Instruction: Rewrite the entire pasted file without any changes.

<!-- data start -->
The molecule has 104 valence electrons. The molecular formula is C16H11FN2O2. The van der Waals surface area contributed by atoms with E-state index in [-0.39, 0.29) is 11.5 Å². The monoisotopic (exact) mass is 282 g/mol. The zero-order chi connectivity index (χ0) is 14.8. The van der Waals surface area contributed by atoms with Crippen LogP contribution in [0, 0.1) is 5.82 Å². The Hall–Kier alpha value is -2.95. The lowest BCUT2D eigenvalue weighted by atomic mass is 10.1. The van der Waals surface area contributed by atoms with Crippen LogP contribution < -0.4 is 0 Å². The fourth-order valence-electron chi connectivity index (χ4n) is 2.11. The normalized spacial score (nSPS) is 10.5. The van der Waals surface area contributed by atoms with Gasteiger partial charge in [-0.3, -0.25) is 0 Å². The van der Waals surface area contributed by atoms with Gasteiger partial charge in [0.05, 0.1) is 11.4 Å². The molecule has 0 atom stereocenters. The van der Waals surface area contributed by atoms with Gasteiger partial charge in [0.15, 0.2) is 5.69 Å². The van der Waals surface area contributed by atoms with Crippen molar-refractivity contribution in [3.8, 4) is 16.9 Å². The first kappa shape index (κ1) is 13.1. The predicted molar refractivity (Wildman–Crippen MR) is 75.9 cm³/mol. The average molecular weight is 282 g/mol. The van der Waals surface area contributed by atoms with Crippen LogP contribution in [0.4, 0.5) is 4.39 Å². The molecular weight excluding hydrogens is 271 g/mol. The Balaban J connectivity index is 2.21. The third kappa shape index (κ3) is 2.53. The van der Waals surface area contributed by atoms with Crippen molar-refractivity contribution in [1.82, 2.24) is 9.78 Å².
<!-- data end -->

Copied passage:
The molecule has 104 valence electrons. The molecular formula is C16H11FN2O2. The van der Waals surface area contributed by atoms with E-state index in [-0.39, 0.29) is 11.5 Å². The monoisotopic (exact) mass is 282 g/mol. The zero-order chi connectivity index (χ0) is 14.8. The van der Waals surface area contributed by atoms with Crippen LogP contribution in [0, 0.1) is 5.82 Å². The Hall–Kier alpha value is -2.95. The lowest BCUT2D eigenvalue weighted by atomic mass is 10.1. The van der Waals surface area contributed by atoms with Crippen LogP contribution < -0.4 is 0 Å². The fourth-order valence-electron chi connectivity index (χ4n) is 2.11. The normalized spacial score (nSPS) is 10.5. The van der Waals surface area contributed by atoms with Gasteiger partial charge in [-0.3, -0.25) is 0 Å². The van der Waals surface area contributed by atoms with Gasteiger partial charge in [0.05, 0.1) is 11.4 Å². The molecule has 0 atom stereocenters. The van der Waals surface area contributed by atoms with Gasteiger partial charge in [0.15, 0.2) is 5.69 Å². The van der Waals surface area contributed by atoms with Crippen molar-refractivity contribution in [3.8, 4) is 16.9 Å². The first kappa shape index (κ1) is 13.1. The predicted molar refractivity (Wildman–Crippen MR) is 75.9 cm³/mol. The average molecular weight is 282 g/mol. The van der Waals surface area contributed by atoms with Crippen LogP contribution in [0.4, 0.5) is 4.39 Å². The molecular weight excluding hydrogens is 271 g/mol. The Balaban J connectivity index is 2.21. The third kappa shape index (κ3) is 2.53. The van der Waals surface area contributed by atoms with Crippen molar-refractivity contribution in [1.82, 2.24) is 9.78 Å².